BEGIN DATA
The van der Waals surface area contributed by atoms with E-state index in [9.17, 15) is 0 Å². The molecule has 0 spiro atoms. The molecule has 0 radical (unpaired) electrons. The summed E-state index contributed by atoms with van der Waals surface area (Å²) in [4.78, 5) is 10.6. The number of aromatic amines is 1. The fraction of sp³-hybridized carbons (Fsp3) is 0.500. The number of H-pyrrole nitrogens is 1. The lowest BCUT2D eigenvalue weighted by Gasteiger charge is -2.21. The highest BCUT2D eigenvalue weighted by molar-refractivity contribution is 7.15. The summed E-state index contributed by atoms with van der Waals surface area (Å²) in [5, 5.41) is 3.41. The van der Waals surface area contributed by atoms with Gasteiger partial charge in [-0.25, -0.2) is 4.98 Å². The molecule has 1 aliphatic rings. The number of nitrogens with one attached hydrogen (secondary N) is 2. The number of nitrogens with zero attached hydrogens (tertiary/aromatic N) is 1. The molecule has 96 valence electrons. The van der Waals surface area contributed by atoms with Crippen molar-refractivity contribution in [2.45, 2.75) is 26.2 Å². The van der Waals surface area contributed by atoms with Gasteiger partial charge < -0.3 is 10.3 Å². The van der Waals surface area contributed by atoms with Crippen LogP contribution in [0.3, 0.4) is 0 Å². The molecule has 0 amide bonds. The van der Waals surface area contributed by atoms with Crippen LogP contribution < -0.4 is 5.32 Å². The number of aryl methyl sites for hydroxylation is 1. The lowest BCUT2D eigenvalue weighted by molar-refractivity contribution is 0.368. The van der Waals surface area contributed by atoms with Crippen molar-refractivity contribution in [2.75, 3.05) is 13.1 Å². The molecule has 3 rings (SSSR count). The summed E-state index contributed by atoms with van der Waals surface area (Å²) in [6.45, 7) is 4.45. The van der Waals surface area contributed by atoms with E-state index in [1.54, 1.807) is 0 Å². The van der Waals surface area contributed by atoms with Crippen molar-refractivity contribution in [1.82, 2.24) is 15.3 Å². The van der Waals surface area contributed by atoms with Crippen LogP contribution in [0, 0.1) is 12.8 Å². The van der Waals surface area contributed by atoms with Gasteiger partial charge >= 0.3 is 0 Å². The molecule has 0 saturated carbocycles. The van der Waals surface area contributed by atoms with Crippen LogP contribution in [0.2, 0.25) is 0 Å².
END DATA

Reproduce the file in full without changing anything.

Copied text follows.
The van der Waals surface area contributed by atoms with E-state index in [9.17, 15) is 0 Å². The molecule has 0 spiro atoms. The molecule has 0 radical (unpaired) electrons. The summed E-state index contributed by atoms with van der Waals surface area (Å²) in [4.78, 5) is 10.6. The number of aromatic amines is 1. The fraction of sp³-hybridized carbons (Fsp3) is 0.500. The number of H-pyrrole nitrogens is 1. The lowest BCUT2D eigenvalue weighted by Gasteiger charge is -2.21. The highest BCUT2D eigenvalue weighted by molar-refractivity contribution is 7.15. The summed E-state index contributed by atoms with van der Waals surface area (Å²) in [5, 5.41) is 3.41. The van der Waals surface area contributed by atoms with Gasteiger partial charge in [-0.25, -0.2) is 4.98 Å². The molecule has 1 aliphatic rings. The number of nitrogens with one attached hydrogen (secondary N) is 2. The number of nitrogens with zero attached hydrogens (tertiary/aromatic N) is 1. The molecule has 96 valence electrons. The van der Waals surface area contributed by atoms with Crippen molar-refractivity contribution in [2.45, 2.75) is 26.2 Å². The van der Waals surface area contributed by atoms with Gasteiger partial charge < -0.3 is 10.3 Å². The van der Waals surface area contributed by atoms with Crippen LogP contribution in [0.3, 0.4) is 0 Å². The molecule has 0 amide bonds. The van der Waals surface area contributed by atoms with Crippen LogP contribution < -0.4 is 5.32 Å². The number of aryl methyl sites for hydroxylation is 1. The lowest BCUT2D eigenvalue weighted by molar-refractivity contribution is 0.368. The van der Waals surface area contributed by atoms with Crippen molar-refractivity contribution in [2.75, 3.05) is 13.1 Å². The molecule has 3 rings (SSSR count). The summed E-state index contributed by atoms with van der Waals surface area (Å²) in [6.45, 7) is 4.45. The van der Waals surface area contributed by atoms with E-state index in [1.54, 1.807) is 0 Å². The van der Waals surface area contributed by atoms with Crippen molar-refractivity contribution in [1.82, 2.24) is 15.3 Å². The van der Waals surface area contributed by atoms with Crippen LogP contribution in [0, 0.1) is 12.8 Å². The van der Waals surface area contributed by atoms with Gasteiger partial charge >= 0.3 is 0 Å². The molecule has 0 saturated carbocycles. The van der Waals surface area contributed by atoms with Crippen LogP contribution in [0.2, 0.25) is 0 Å².